The 43rd annual International Wildlife Film Festival, which champions wildlife filmmakers and conservation, is available online April 18-25, thanks to the generosity and cooperation of filmmakers, production teams and sponsors.
Nearly 60 of the 2020 selections will be free to stream for the week of the festival, April 18-25. Viewers are encouraged to “plunge into each film profile to learn more about the makers and subjects of each selection.”
Although the annual WildWalk parade and Wildfest are postponed until 2021, IWFF encourages fans to “dress up as your favorite Australian animal to bring awareness to the devastation to wildlife” brought on by that nation’s brutal wildfire season. Post a photo with the hashtag #wildwalk2020 and participate in the Virtual WildWalk on April 18.
Every year, 3,000-plus students from western Montana participate in the International Wildlife Film Festival’s Youth Matinee Program. This year, due to COVID-19 restrictions, those showings are postponed until fall.
Also on hold is the IWFF Labs, which has been postponed until 2021. This innovative program is designed to help bridge the gap between scientists, filmmakers, and the public by providing the training and resources necessary for successful science communication.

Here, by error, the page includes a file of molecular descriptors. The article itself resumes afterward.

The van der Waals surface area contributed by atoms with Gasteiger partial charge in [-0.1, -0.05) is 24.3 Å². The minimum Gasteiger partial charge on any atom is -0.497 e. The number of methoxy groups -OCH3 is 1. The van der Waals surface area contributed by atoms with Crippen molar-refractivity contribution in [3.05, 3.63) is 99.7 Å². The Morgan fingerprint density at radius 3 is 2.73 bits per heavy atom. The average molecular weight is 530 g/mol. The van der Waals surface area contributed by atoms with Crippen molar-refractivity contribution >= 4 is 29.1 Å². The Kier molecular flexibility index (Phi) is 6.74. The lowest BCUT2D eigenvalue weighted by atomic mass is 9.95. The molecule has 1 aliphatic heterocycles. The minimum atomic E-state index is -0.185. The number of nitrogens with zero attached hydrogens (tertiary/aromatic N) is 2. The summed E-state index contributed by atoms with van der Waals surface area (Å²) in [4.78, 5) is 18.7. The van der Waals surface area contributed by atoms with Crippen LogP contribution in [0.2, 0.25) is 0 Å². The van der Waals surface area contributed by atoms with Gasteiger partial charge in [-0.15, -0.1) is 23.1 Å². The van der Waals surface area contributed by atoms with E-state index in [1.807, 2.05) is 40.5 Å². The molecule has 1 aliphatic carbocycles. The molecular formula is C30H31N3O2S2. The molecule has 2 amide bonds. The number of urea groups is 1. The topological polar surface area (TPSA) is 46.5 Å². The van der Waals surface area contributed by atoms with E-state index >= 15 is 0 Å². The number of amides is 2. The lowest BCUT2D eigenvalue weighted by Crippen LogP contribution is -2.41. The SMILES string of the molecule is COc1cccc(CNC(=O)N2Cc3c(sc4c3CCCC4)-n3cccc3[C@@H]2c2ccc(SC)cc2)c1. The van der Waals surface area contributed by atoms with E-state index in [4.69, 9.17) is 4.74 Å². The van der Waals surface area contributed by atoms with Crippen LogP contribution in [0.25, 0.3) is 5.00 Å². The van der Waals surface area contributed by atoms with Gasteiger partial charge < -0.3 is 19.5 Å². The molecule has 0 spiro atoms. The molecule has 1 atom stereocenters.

An International Wildlife Film Festival Virtual Pass helps support the 43-year-old film festival and its home, the Roxy Theater, which is committed to presenting quality cinema year-round to the Missoula community. The pay-what-you-can pass gives holders access to daily-featured events, behind-the-scenes footage, extra interviews, live Q&As, resources, activities, and access to a streaming library.
Donate buttons are also available on the website.
Founded in 1977 at the University of Montana, IWFF is the first and longest running event of its kind. “We want this to be the children’s film festival, we want to be the first-putter’s film festival, we want to be the down-home film festival, we want to be the scientifically accurate film festival,” said founder and renowned wildlife biologist Chuck Jonkel.
In 2002, the festival purchased the historic Roxy Theater as its home. In 2013 The Roxy launched its year-round screening series and began an extensive collaboration with the university, businesses and the community, serving a diverse, all-ages population with broad programming. A unique historic venue, The Roxy houses three cinema screens with HD projection, 35 mm projection, state-of-the-art sound systems and two stages.